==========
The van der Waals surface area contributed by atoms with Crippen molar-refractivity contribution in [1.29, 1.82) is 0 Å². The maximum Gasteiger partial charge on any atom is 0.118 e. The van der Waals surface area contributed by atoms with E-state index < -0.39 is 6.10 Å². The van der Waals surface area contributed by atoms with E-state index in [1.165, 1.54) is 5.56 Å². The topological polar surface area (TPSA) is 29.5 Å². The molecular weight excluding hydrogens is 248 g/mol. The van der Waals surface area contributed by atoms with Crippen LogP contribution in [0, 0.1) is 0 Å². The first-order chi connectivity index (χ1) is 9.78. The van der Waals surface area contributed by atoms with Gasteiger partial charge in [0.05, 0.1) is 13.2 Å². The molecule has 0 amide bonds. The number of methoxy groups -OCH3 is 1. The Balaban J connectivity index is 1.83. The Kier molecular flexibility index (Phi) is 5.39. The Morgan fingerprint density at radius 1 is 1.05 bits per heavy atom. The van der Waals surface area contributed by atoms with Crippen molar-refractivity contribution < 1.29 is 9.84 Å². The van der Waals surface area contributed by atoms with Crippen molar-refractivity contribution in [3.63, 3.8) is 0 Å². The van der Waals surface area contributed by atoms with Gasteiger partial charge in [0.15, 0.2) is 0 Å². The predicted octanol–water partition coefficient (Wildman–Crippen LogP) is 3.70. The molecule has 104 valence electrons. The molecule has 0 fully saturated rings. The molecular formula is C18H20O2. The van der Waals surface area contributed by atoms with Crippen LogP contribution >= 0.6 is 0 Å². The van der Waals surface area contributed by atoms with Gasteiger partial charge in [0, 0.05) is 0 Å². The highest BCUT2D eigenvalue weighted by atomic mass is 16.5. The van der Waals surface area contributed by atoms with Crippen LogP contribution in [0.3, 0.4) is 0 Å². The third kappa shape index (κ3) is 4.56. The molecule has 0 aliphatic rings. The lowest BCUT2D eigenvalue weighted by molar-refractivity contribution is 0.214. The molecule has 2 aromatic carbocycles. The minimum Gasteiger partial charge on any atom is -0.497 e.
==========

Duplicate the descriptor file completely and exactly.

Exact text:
The van der Waals surface area contributed by atoms with Crippen molar-refractivity contribution in [1.29, 1.82) is 0 Å². The maximum Gasteiger partial charge on any atom is 0.118 e. The van der Waals surface area contributed by atoms with E-state index < -0.39 is 6.10 Å². The van der Waals surface area contributed by atoms with E-state index in [1.165, 1.54) is 5.56 Å². The topological polar surface area (TPSA) is 29.5 Å². The molecular weight excluding hydrogens is 248 g/mol. The van der Waals surface area contributed by atoms with Crippen LogP contribution in [0, 0.1) is 0 Å². The first-order chi connectivity index (χ1) is 9.78. The van der Waals surface area contributed by atoms with Gasteiger partial charge in [0.05, 0.1) is 13.2 Å². The molecule has 0 amide bonds. The number of methoxy groups -OCH3 is 1. The Balaban J connectivity index is 1.83. The Kier molecular flexibility index (Phi) is 5.39. The Morgan fingerprint density at radius 1 is 1.05 bits per heavy atom. The van der Waals surface area contributed by atoms with Crippen molar-refractivity contribution < 1.29 is 9.84 Å². The van der Waals surface area contributed by atoms with Crippen molar-refractivity contribution in [3.63, 3.8) is 0 Å². The van der Waals surface area contributed by atoms with Gasteiger partial charge in [0.15, 0.2) is 0 Å². The predicted octanol–water partition coefficient (Wildman–Crippen LogP) is 3.70. The molecule has 104 valence electrons. The molecule has 0 fully saturated rings. The molecular formula is C18H20O2. The van der Waals surface area contributed by atoms with Crippen LogP contribution >= 0.6 is 0 Å². The van der Waals surface area contributed by atoms with Gasteiger partial charge in [0, 0.05) is 0 Å². The highest BCUT2D eigenvalue weighted by atomic mass is 16.5. The van der Waals surface area contributed by atoms with Crippen LogP contribution in [0.3, 0.4) is 0 Å². The third kappa shape index (κ3) is 4.56. The molecule has 0 aliphatic rings. The lowest BCUT2D eigenvalue weighted by molar-refractivity contribution is 0.214. The molecule has 2 aromatic carbocycles. The minimum Gasteiger partial charge on any atom is -0.497 e.